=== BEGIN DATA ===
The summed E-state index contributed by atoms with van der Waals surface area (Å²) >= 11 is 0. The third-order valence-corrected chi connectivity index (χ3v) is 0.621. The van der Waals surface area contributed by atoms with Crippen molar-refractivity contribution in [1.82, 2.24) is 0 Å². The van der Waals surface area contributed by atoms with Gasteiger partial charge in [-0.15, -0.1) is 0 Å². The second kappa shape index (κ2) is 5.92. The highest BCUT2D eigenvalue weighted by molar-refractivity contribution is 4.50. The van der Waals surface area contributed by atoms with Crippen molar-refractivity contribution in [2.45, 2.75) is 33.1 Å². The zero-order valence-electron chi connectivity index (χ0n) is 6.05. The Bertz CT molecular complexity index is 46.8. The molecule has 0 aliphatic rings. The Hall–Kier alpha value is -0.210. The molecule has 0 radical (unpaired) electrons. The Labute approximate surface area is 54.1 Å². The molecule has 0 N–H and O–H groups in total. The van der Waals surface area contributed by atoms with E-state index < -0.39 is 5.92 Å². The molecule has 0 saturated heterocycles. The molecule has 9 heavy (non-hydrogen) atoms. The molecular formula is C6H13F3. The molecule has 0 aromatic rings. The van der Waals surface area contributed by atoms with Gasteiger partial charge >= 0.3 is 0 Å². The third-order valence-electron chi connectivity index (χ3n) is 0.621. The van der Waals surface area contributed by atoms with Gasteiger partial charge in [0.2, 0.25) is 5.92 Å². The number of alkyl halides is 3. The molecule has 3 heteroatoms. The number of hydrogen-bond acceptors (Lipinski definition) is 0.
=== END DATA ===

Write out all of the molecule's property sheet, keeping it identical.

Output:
The summed E-state index contributed by atoms with van der Waals surface area (Å²) >= 11 is 0. The third-order valence-corrected chi connectivity index (χ3v) is 0.621. The van der Waals surface area contributed by atoms with Crippen molar-refractivity contribution in [1.82, 2.24) is 0 Å². The van der Waals surface area contributed by atoms with Gasteiger partial charge in [-0.15, -0.1) is 0 Å². The second kappa shape index (κ2) is 5.92. The highest BCUT2D eigenvalue weighted by molar-refractivity contribution is 4.50. The van der Waals surface area contributed by atoms with Crippen molar-refractivity contribution in [2.45, 2.75) is 33.1 Å². The zero-order valence-electron chi connectivity index (χ0n) is 6.05. The Bertz CT molecular complexity index is 46.8. The molecule has 0 aliphatic rings. The Hall–Kier alpha value is -0.210. The molecule has 0 radical (unpaired) electrons. The Labute approximate surface area is 54.1 Å². The molecule has 0 N–H and O–H groups in total. The van der Waals surface area contributed by atoms with E-state index < -0.39 is 5.92 Å². The molecule has 0 saturated heterocycles. The molecule has 9 heavy (non-hydrogen) atoms. The molecular formula is C6H13F3. The molecule has 0 aromatic rings. The van der Waals surface area contributed by atoms with Gasteiger partial charge >= 0.3 is 0 Å². The third-order valence-electron chi connectivity index (χ3n) is 0.621. The van der Waals surface area contributed by atoms with Gasteiger partial charge in [0.2, 0.25) is 5.92 Å². The number of alkyl halides is 3. The molecule has 3 heteroatoms. The number of hydrogen-bond acceptors (Lipinski definition) is 0.